August 27, 2010
Proxy Access Forum: The Weirdo Shareholder Problem
Posted by Usha Rodrigues

I have a paper cooking about post-crisis corporate governance reform that makes a pretty simple point. 

1. The corporate governance reformist view of the crisis is: managers ran amok, enriching themselves by sacrificing their companies' long-term health--and with it, the well-being of the economy--in order to cash in on flawed compensation models.

2. Solution: reform compensation schemes and give shareholders more say...on pay, on golden parachutes, on director nominations.

3. Result: accountability and less of that pernicious short-termism that got us into this mess in the first place.   

4. The fly in step 2's shareholder-empowerment ointment is that the actual shareholders of public companies are overwhelmingly short-term players.  As I blogged last year, Vice-Chancellor Strine has aptly observed:

Most Americans invest with a rational time horizon consistent with sound corporate planning. They invest  with the hope of putting a child through college or providing for themselves in retirement. But individual Americans don’t wield control over who sits on the boards of public companies. The financial intermediaries who invest their capital do.

5. Those financial intermediaries--hedge funds and mutual funds--turn over their portfolios at a dizzying clip, buying and selling stakes in companies willy-nilly.  Even pension fund managers feel the pressure to have their portfolios perform well each year.  And forget about the flash traders, which according to the popular press accounts for about 60% of exchange trading volume these days.  Holding shares for over a year is so 20th century.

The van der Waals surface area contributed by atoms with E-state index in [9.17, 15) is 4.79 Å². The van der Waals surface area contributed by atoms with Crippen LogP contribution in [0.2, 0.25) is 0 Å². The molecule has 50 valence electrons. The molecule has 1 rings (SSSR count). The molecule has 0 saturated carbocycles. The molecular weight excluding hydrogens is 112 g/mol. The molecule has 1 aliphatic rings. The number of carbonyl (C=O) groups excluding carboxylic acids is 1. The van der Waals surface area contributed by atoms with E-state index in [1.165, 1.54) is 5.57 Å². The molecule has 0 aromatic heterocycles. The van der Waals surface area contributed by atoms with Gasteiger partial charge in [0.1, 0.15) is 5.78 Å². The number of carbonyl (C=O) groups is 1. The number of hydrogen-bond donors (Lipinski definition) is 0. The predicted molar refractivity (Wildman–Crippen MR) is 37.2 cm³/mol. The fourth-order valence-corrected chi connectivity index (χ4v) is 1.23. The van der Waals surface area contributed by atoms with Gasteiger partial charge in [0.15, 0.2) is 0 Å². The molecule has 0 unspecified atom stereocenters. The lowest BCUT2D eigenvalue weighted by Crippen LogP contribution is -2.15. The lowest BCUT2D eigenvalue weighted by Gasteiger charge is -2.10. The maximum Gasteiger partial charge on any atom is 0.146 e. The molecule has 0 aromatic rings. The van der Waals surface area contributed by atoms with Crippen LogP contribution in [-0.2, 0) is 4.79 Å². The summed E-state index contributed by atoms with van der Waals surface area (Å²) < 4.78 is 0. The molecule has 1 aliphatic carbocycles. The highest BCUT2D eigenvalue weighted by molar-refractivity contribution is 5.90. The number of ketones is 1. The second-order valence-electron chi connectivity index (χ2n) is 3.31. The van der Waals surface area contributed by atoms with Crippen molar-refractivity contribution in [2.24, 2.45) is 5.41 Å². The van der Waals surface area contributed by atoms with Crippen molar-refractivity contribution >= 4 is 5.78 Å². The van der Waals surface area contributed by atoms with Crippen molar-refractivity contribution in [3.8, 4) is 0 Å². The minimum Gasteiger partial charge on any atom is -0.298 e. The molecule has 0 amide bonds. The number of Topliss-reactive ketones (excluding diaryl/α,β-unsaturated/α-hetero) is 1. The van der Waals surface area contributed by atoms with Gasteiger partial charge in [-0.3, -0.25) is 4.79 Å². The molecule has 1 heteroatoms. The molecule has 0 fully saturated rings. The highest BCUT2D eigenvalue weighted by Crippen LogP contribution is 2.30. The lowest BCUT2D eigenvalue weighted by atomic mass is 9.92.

The new proxy access rule neatly addresses the short-termist shareholder problem by imposing a 3-year holding period and a 3% ownership hurdle before you get to nominate a director.  Does that solve the short-termist problem?  Yeah, but...   

My intuition is that the 3%/3 year holders will mostly be 1) company founders or their descendants, and 2) funds like Calpers.  Now, empowering these shareholders might be a good thing.  The financial intermediaries certainly lack the motivation to invest any resources about director nominations, and the 3%/3 yearers have demonstrated a vanishingly rare commitment to a particular public company.  The SEC's own data, cited by Lisa in her helpful post, show that only a minority of firms have even 1 of these shareholders.  But if we have reason to think that the interests of the 3%/3 yearers are too idiosyncratic--they want to push a pro-labor agenda or preserve the status quo for the sake of the family name--(i.e. are, in Eric Talley's memorable words, "agenda-driven tinfoil-hat-wearing zealots") then shareholder empowerment is distinctly not a good thing. 

Like Eric, in the end I think the sensible response is: "Let's see how this thing plays out."  Fun stuff.

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